When the elevator stopped, my stomach jumped up into my nasal cavities. I didn't feel the urge to vomit, but if I had sneezed I think that my entire breakfast would have come out my nose. We stepped out onto a floor that was completely open and unfinished. Concrete floor, steel pillars, bare ceiling beams, and dirty plastic dropcloths covering all the windows. In the center of the floor were the elevator and restrooms. Oh, and drinking fountains and a tiny break area. It looked like we were on the top floor of the tallest skyscraper in Denver, but I don't know. I couldn't see much out of the windows. There was a patio door on each side, and my driver muttered to me that there were eight sniper teams and two rocket launchers out on the wraparound balcony.

This whole time, I had been thinking, "What am I gonna do when I get to wherever they're taking me?" Now that I was there, I was thinking, "Now what am I gonna do?"

Then Robert and Incredible walked around the corner from the restrooms. They seemed to be in a big hurry. They grabbed me and pulled me out from the middle of the guns, over to a collapsible table with four or five folding chairs in front of it. And three other laptops running other programs. I saw tracking programs, with vehicle or aircraft tracks superimposed on Google Earth-style terrain, satellite tracking programs, running transcripts of phone and radio conversations, a chat program populated by what looked like a SWAT team somewhere. And SOMEBODY had a Phineas and Ferb cartoon running in a tiny window in the corner.

They told me to turn on my laptop and show them what I'd found. They were pretty rude, actually. There was no "please" or "thank you." It was "do this" and "now do that." I was getting kinda ticked off, and I was sure gonna tell Ginny at 10 Til 2 about it.

There were people sitting at other folding tables, too. But they were all government agents, of one flavor or another. I still didn't know who I was working for. They were looking at other laptops and talking or yelling into telephones and headsets. Finally, one kid about 30 years old pounded on his table, jumped up, pointed at a wide-screen TV hanging from the ceiling, and said, "There they are! LOOK!"

I felt like I was in a Tom Clancy novel. Weird. The TV showed what looked like video from a news chopper, but the crosshairs in the middle of the picture meant that it wasn't from a NEWS chopper. The video showed a white Escalade and a black BMW SUV racing across a desert, past mesquite and sagebrush, and suddenly about a dozen black Ford Excursions zeroed in on them from all directions. The BMW tried some crappy Hollywood evasive maneuver and rolled. One Excursion peeled off to follow the BMW, but the rest forced the Escalade to stop. Then a Humvee with a big monster machine gun turret on the roof pulled right up to the Escalade's nose.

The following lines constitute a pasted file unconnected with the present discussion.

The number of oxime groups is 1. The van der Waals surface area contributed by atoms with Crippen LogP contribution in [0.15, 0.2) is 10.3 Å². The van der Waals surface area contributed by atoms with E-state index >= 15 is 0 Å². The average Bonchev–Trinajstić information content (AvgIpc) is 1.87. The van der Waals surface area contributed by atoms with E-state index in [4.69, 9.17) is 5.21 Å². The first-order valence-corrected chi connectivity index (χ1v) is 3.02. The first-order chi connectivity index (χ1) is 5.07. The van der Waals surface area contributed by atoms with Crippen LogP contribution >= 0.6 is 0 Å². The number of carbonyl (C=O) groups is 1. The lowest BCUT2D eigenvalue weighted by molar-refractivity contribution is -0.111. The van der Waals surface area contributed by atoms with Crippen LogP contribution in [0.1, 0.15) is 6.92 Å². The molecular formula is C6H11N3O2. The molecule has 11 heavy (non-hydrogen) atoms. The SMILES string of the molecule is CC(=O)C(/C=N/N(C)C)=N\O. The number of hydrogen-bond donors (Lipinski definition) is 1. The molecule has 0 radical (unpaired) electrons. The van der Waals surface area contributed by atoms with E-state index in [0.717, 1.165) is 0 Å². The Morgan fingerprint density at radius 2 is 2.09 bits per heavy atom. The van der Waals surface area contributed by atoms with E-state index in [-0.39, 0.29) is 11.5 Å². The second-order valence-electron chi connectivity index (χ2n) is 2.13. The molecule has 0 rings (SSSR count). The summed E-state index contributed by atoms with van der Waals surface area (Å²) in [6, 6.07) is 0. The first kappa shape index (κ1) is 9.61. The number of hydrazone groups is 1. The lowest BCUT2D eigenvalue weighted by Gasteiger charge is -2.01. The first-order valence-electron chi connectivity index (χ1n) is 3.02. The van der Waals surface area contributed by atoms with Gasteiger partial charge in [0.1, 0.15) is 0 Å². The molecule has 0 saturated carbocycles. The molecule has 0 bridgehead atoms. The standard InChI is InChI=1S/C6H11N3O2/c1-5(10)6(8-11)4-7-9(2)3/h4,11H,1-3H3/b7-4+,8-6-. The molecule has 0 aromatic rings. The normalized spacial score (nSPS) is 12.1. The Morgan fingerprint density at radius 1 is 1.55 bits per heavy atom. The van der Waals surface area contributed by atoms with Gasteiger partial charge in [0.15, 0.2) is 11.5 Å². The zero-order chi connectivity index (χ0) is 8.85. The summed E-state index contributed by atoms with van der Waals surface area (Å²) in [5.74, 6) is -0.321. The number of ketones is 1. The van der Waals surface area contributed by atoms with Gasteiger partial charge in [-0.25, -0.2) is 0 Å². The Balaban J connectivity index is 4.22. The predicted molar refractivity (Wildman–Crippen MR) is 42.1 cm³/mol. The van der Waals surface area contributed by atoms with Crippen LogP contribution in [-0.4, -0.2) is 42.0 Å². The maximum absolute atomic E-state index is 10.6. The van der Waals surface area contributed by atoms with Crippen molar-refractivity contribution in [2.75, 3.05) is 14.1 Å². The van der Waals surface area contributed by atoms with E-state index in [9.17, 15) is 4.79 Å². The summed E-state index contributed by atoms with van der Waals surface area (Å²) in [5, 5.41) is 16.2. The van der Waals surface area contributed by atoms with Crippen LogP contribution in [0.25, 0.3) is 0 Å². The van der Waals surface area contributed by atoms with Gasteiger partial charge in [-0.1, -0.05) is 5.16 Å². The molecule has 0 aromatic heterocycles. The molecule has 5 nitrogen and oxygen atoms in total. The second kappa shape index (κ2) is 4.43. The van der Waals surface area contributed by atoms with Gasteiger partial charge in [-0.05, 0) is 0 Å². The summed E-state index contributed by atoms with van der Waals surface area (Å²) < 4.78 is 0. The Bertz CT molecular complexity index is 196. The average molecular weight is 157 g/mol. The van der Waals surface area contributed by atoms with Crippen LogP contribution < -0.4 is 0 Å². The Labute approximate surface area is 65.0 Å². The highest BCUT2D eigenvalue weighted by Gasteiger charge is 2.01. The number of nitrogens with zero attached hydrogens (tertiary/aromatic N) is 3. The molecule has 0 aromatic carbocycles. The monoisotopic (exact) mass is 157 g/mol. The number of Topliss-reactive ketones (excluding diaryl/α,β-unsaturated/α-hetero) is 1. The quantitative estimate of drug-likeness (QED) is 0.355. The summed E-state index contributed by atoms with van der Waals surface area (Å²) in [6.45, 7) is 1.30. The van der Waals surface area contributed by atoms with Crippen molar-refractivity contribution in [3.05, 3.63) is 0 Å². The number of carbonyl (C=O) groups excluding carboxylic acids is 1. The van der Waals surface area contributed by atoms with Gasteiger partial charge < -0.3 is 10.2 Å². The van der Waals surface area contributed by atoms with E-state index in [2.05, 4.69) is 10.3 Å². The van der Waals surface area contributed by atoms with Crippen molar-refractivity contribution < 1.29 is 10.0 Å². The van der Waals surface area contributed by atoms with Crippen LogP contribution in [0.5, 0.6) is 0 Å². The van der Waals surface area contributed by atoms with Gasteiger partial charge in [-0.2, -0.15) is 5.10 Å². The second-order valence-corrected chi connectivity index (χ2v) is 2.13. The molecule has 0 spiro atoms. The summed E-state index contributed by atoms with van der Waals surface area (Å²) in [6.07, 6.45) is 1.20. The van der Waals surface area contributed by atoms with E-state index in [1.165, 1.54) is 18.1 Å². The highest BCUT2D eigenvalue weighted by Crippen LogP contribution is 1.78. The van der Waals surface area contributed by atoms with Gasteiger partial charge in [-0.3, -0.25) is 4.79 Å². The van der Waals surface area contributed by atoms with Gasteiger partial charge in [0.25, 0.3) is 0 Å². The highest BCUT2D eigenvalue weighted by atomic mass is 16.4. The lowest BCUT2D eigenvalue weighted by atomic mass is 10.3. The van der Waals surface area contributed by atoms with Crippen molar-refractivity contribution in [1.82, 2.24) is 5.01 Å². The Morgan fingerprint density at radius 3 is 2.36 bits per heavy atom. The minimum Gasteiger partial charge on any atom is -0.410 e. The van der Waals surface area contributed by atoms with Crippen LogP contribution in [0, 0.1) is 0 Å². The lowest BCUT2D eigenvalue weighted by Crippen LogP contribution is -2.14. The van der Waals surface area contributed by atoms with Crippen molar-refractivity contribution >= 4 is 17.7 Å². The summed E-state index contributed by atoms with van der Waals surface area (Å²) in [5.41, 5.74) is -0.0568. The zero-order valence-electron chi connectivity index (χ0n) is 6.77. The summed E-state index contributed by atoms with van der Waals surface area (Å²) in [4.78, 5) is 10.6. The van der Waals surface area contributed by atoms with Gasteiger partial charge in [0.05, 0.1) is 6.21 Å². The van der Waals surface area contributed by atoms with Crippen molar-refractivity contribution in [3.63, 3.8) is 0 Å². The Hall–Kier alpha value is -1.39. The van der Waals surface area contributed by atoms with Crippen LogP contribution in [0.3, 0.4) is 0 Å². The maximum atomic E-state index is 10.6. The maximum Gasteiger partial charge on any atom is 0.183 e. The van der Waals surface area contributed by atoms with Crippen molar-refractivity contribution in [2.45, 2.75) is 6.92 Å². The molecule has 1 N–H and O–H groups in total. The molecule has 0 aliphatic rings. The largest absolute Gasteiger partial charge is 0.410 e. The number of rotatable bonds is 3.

The Escalade tried to back up. There was a puff of smoke from the muzzle of the machine gun, and then a  cloud of black smoke from under the Escalade's hood. I thought, "Holy crap, I'm glad the police in Fort Collins just pull you over and ask to see your license." Then I thought "I wonder what the bad guys look like?" Sure enough, the next second they pulled, like, EIGHT bad guys out of the Escalade and made them lie facedown in the desert. They looked like regular old American businessmen, except they had dark, curly hair and tan hands.

And no, I'm not profiling. That's what they looked like.

Everybody cheered, and then they all started talking to each other. But nobody talked to me. Somebody said, "Yeah, they said six flights. Six different airports, six different targets" Somebody else said, "We figure over 100,000 lives saved." Finally Robert came over and said, "Mr. Depew, your work just helped us stop another nine-eleven incident. We brought you here because we knew your life would be in danger if these guys knew what you were working on, and because we need you to do some more analysis for us."

It wasn't even lunchtime yet! It was, like, 10:30 in the morning. And suddenly I realized that my heart was pounding faster and harder than the engine in my old Mustang.

They made me stay in that unfinished penthouse for two more days. They said Mom was okay and that she had armed bodyguards. I'll bet she was loving that.

I sat at the same table with everybody else, but instead of emailing me the assignments, they would shove a USB stick at me and say, "Here. Analyze this." We ate well. These guys had breakfast burritos, gourmet pizza, Chinese food, and fantastic barbecue takeout, three times a day. Plus awesome munchies and gourmet soda pop. Well, half of them drank Coke nonstop. I slept on a sleeping bag on the floor, and didn't shower for three days.

On Friday about 4:30, that same crappy brown Aztec pulled up in front of the house and let me out. I didn't get a police escort this time. All the bad guys had been caught. As I walked into the house, Mama was sitting in the Chair of Eternal Slumber, chatting with Angel, who was sitting on the couch wearing VERY tight jeans and a men's white dress shirt. Angel stood up, said goodbye to Mom, shook my hand, and went out the door. She got in the passenger side of the Aztek and waved as the thing drove away.

Then I turned to Mom, and she said, "What was THAT all about?" I gave her the U.S. Government check for $8000. Not bad for one week's work. Especially as a temp. Her eyes bugged out and she looked at me with a big question mark over her head. I said, "Overtime, hazardous duty, and a bonus, because we caught the bad guys."

She said, "What bad guys?"

I said, "You'd never believe it if I told you."

Not one word of this story is true. I wish it were. Wouldn't that be an awesome temp job?

Love
Dad